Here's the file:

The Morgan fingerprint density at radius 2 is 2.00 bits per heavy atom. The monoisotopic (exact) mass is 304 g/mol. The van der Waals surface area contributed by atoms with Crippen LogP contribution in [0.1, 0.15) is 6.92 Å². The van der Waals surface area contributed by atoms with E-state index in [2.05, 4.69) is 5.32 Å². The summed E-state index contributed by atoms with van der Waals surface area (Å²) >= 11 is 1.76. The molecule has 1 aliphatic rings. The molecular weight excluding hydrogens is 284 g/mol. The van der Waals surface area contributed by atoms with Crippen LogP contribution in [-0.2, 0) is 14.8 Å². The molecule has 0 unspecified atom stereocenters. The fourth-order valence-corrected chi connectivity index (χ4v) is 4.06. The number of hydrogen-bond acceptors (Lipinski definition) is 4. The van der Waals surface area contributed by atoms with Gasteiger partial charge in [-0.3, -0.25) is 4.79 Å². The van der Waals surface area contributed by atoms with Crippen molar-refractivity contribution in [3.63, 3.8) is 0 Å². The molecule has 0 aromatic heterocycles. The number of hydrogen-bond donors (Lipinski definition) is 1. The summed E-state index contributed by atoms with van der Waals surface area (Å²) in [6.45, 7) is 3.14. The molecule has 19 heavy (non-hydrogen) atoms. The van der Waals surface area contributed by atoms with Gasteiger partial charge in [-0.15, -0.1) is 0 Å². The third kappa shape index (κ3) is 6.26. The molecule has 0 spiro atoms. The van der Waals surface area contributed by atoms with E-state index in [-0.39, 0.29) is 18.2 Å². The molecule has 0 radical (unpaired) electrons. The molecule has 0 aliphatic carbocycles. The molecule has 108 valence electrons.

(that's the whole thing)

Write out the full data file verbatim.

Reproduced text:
The Morgan fingerprint density at radius 2 is 2.00 bits per heavy atom. The monoisotopic (exact) mass is 304 g/mol. The van der Waals surface area contributed by atoms with Crippen LogP contribution in [0.1, 0.15) is 6.92 Å². The van der Waals surface area contributed by atoms with E-state index in [2.05, 4.69) is 5.32 Å². The summed E-state index contributed by atoms with van der Waals surface area (Å²) >= 11 is 1.76. The molecule has 1 aliphatic rings. The molecular weight excluding hydrogens is 284 g/mol. The van der Waals surface area contributed by atoms with Crippen LogP contribution in [-0.2, 0) is 14.8 Å². The molecule has 0 unspecified atom stereocenters. The fourth-order valence-corrected chi connectivity index (χ4v) is 4.06. The number of hydrogen-bond acceptors (Lipinski definition) is 4. The van der Waals surface area contributed by atoms with Gasteiger partial charge in [-0.3, -0.25) is 4.79 Å². The van der Waals surface area contributed by atoms with Crippen molar-refractivity contribution in [3.63, 3.8) is 0 Å². The molecule has 0 aromatic heterocycles. The number of hydrogen-bond donors (Lipinski definition) is 1. The summed E-state index contributed by atoms with van der Waals surface area (Å²) in [6.45, 7) is 3.14. The molecule has 19 heavy (non-hydrogen) atoms. The van der Waals surface area contributed by atoms with Gasteiger partial charge in [-0.15, -0.1) is 0 Å². The third kappa shape index (κ3) is 6.26. The molecule has 0 spiro atoms. The van der Waals surface area contributed by atoms with E-state index in [-0.39, 0.29) is 18.2 Å². The molecule has 0 radical (unpaired) electrons. The molecule has 0 aliphatic carbocycles. The molecule has 108 valence electrons.